Voluntary Simplicity: In the Garden


Simple living, or voluntary simplicity isn’t a new concept in this household, but it is one that gets constantly edited, it evolves and gets reassessed as needed. It’s also something that while my children have always grown up with it, as this stage of their lives I’m finding I’m explaining more of why we make certain conscious decisions, and the longer term effects of those decisions. The why we do things and not just because.

Sometimes I can feel like I’m all over it and other times it feels like I’m floating in mini version of the Great Pacific Garbage Patch.

The good thing about that though, is despite occasional overwhelming feelings there’s always something that shifts and then counter balanced by a complete sense of fully bodied satisfaction, (and that is always a good thing.)

Just over 12 months ago we swapped small apartment inner city living for a house in a smaller city, and surrounding suburban area. It’s close to shops, schools, transport and health caregivers when needed.

Another important choice for us was to be able to grow things. So now with the multiple neighbours that I know by name, there came a fairly blank canvas space of a backyard.

Making that move meant initially we didn’t have a lot of things that we would need (like) to embark on growing a lot of our own vegetables. Wheelbarrows, spades, pitch forks etc weren’t items that I had needed to access with a previously small shared concrete city courtyard.


To get started with our growing, somethings we bought straight up, (I knew there would be an initial outlay of items as our number one aim was to get things growing. We wanted to eat from our back door step!) Somethings were given to us, somethings passed on to us as were no longer needed by the original owners. Somethings we bought second hand, and some the things we simply borrowed.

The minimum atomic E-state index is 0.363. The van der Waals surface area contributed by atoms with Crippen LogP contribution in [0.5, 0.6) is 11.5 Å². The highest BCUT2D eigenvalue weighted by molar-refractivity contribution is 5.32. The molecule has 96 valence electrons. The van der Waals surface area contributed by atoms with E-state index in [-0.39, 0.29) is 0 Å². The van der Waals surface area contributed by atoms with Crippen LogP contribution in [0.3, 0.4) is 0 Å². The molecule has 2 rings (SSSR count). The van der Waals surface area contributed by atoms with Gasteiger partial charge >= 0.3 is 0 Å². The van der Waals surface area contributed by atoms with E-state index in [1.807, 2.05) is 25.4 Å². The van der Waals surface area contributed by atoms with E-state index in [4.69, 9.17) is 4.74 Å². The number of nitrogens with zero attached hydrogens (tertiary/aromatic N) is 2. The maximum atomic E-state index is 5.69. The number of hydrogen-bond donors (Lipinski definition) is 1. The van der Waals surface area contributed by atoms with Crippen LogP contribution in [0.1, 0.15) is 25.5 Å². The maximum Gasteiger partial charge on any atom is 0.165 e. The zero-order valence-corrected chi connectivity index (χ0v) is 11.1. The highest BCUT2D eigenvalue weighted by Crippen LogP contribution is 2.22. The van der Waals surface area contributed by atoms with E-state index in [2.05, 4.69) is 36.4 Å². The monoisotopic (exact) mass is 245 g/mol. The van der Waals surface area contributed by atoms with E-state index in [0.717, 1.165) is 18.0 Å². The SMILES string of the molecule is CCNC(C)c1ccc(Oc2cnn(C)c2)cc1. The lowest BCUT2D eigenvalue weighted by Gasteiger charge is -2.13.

Ultimate Goal? To be growing as much as possible utilising the space we have, keeping costs down and equipment to a bare minimum.

How did we set about it and how do we continue to manage it? (As I mentioned it’s a constantly evolving process.)

Gumtree- either bought second hand or freebies, also been great for selling things we no longer needed to keep clutter to a minimum and redirect $ to something else more useful.

Borrow- lawn mowers we borrowed two before buying our own push mower. I still get a smug sense of satisfaction of hearing virtually nothing when mowing the lawn. As more grass gets turned over for edible growing space, I’m hoping the lawn mowers use will gradually decrease.

Trade- Somethings I refused outright to get, and a whipper snipper was one of them. Borrow one sure, but I didn’t want to buy one. (Actually we never did end up borrowing one either.) Living in an area where people pride themselves on their grass care. I asked a neighbour if he would trade the occasional edging out the front for baked goods. He could sleep easier knowing our edges were looking less scruffy and my conscience was clear knowing we didn’t have a garage full of implements that might be used once in a blue moon.

Hire- And if we do change our mind on using that whipper snipper, or anything else for that matter. Well I can hire one from a household a couple of km’s away at an hourly rate from Open Shed. (Another awesome example of the share economy.)


There will always be a juggle between keeping/finding/sourcing things that might be useful in the future, (but have no immediate use) and keeping our gardening gear to a minimum, (that’s our reality and the way we’ve chosen to do things in this period. While tools are a fairly easy decision. I’m finding more and more discarded wood finding its way in as it has the potential to be made into something else entirely. I’m ok with that, as mentioned in the beginning, it’s an evolving process. Choices are made, as opportunities present themselves.

Conscious decisions over unthinkingly just taking… this is our version of voluntary simplicity, in the garden.

Helpful links


Open Shed



Kitchen Crumbs

teeny tiny pears || cityhippyfarmgirl

Bench tops are groaning, the sink is over flowing, and there is rather a lot of flour wedged between the kitchen floorboards. If you can ignore the growing number of scattered crumbs and butter smeared finger prints on the drawers, I’ll give you a quick peek into my kitchen at the moment.

 There have been some teeny tiny locally grown famers market pears.

 Some crunchy bread ends and lazy coconut biscuits- slab style.


Lots of home grown chilli that certainly gets your attention. Hot? You betcha.